Tax filers, don't worry if you get a phone call, a text, or an e-mail from the Internal Revenue Service.

It won't be from the IRS. It will be a scam artist.

"We always tell our clients . . . the IRS never e-mails and they never text you and they don't call out of the blue," said Larry Orr, director in the tax department of CBIZ MHM in Plymouth Meeting.

"These are scams looking to steal your information."

One client received a phone call supposedly from the IRS "threatening to put him in jail if he didn't pay right away," Orr said. "The general public is afraid of the IRS. People are terrified. When they hear that, they think, 'I have to get them away from me.' And they shouldn't be [afraid]."

Delete the e-mail, block the text, hang up the phone and don't give out your Social Security number.

The IRS even maintains a "dirty dozen" list of scams. Among them are:

Phone scams: Aggressive and threatening phone calls from criminals impersonating IRS agents remain a threat to taxpayers. The IRS has seen a surge of these phone scams in recent months, which threaten police arrest, deportation, tax liens, and license revocation.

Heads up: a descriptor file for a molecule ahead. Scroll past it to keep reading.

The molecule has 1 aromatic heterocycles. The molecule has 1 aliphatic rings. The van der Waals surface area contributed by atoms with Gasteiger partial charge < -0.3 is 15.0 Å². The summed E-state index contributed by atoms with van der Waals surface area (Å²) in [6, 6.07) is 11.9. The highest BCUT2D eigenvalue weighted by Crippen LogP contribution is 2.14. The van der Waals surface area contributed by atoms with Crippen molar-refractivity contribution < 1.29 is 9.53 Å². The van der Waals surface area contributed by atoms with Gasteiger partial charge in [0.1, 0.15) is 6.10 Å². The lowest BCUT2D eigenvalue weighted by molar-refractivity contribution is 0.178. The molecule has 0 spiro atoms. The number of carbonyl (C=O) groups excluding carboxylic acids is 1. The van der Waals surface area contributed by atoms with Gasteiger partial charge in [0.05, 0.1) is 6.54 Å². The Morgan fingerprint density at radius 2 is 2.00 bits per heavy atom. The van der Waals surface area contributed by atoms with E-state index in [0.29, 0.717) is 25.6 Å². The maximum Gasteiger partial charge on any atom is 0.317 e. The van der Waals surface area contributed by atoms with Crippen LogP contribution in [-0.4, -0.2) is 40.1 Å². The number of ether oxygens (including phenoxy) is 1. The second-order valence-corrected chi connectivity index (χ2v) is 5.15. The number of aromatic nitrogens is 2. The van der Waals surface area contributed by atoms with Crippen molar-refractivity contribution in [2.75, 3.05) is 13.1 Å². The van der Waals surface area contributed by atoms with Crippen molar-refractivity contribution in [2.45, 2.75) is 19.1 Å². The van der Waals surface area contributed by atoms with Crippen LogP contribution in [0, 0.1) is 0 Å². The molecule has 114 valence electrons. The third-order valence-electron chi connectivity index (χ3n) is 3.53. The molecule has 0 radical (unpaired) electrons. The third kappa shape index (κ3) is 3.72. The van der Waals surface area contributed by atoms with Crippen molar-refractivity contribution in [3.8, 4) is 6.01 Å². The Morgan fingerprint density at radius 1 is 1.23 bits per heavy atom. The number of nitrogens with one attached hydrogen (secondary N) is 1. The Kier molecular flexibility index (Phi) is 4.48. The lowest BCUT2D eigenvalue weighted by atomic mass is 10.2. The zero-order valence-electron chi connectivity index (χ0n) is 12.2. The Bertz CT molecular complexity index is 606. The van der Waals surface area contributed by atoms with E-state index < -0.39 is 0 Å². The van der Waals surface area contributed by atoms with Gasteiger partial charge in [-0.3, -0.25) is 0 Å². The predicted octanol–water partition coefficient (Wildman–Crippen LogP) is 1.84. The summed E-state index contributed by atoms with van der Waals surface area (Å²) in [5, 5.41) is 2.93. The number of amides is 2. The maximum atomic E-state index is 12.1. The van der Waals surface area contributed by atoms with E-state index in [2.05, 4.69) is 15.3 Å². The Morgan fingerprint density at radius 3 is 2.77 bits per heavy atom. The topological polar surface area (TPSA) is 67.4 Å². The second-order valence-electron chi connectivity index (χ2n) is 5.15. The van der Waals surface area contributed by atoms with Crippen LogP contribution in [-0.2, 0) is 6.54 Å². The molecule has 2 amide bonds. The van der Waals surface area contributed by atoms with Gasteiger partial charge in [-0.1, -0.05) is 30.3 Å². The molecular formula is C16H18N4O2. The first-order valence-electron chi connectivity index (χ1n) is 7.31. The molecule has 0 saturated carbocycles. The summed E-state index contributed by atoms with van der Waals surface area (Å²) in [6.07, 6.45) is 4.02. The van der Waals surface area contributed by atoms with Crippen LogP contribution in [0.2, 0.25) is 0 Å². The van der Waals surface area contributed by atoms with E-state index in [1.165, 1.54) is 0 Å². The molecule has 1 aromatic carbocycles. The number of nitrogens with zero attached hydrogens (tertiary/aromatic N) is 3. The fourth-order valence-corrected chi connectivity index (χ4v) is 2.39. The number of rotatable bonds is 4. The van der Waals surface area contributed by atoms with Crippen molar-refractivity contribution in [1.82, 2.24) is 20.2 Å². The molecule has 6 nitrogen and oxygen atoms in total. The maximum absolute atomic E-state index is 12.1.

Phishing: Also known as fake e-mails or websites looking to steal personal information. The IRS will not send you an e-mail about a bill or refund. Don't click on an e-mail claiming to be from the IRS. It's likely a scam to steal your personal information.

Identity theft: Be especially on guard for identity theft around tax time. Criminals love to file fraudulent returns using someone else's Social Security number. It's gotten so bad even TurboTax had to halt some state tax filings this season due to rampant fraud.

If you're a target, call the IRS at 800-829-1040. If you don't owe taxes or have no reason to believe you do, report the incident to the Treasury Inspector General for Tax Administration (TIGTA) at 800-366-4484 or online (www.tigta.gov).

Also, notify the Federal Trade Commission at www.consumer.gov/idtheft or call 877-438-4338.

If you think you're a victim of identity theft affecting a Pennsylvania tax return, report it to:

The Pennsylvania Department of Revenue at 717-787-8201.

The Pennsylvania Attorney General's Bureau of Consumer Protection at 800-441-2555.

New Jersey residents: Call the New Jersey Division of Taxation's Customer Service Center at 609-292-6400.

@erinarvedlund